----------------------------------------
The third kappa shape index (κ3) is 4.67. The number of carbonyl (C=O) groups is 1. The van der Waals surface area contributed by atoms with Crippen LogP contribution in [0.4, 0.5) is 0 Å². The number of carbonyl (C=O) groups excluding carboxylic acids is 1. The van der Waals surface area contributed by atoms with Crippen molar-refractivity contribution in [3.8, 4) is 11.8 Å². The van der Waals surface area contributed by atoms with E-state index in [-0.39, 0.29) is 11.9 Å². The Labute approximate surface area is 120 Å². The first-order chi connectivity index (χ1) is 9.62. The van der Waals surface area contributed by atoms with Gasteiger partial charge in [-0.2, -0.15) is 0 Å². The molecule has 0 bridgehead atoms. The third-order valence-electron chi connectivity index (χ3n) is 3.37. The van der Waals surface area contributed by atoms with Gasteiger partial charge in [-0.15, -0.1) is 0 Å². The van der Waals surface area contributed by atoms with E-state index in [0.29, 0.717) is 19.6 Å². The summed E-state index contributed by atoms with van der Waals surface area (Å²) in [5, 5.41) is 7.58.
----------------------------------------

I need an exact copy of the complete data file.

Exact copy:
The third kappa shape index (κ3) is 4.67. The number of carbonyl (C=O) groups is 1. The van der Waals surface area contributed by atoms with Crippen LogP contribution in [0.4, 0.5) is 0 Å². The number of carbonyl (C=O) groups excluding carboxylic acids is 1. The van der Waals surface area contributed by atoms with Crippen molar-refractivity contribution in [3.8, 4) is 11.8 Å². The van der Waals surface area contributed by atoms with E-state index in [-0.39, 0.29) is 11.9 Å². The Labute approximate surface area is 120 Å². The first-order chi connectivity index (χ1) is 9.62. The van der Waals surface area contributed by atoms with Gasteiger partial charge in [-0.2, -0.15) is 0 Å². The molecule has 0 bridgehead atoms. The third-order valence-electron chi connectivity index (χ3n) is 3.37. The van der Waals surface area contributed by atoms with Gasteiger partial charge in [-0.15, -0.1) is 0 Å². The van der Waals surface area contributed by atoms with E-state index in [0.29, 0.717) is 19.6 Å². The summed E-state index contributed by atoms with van der Waals surface area (Å²) in [5, 5.41) is 7.58.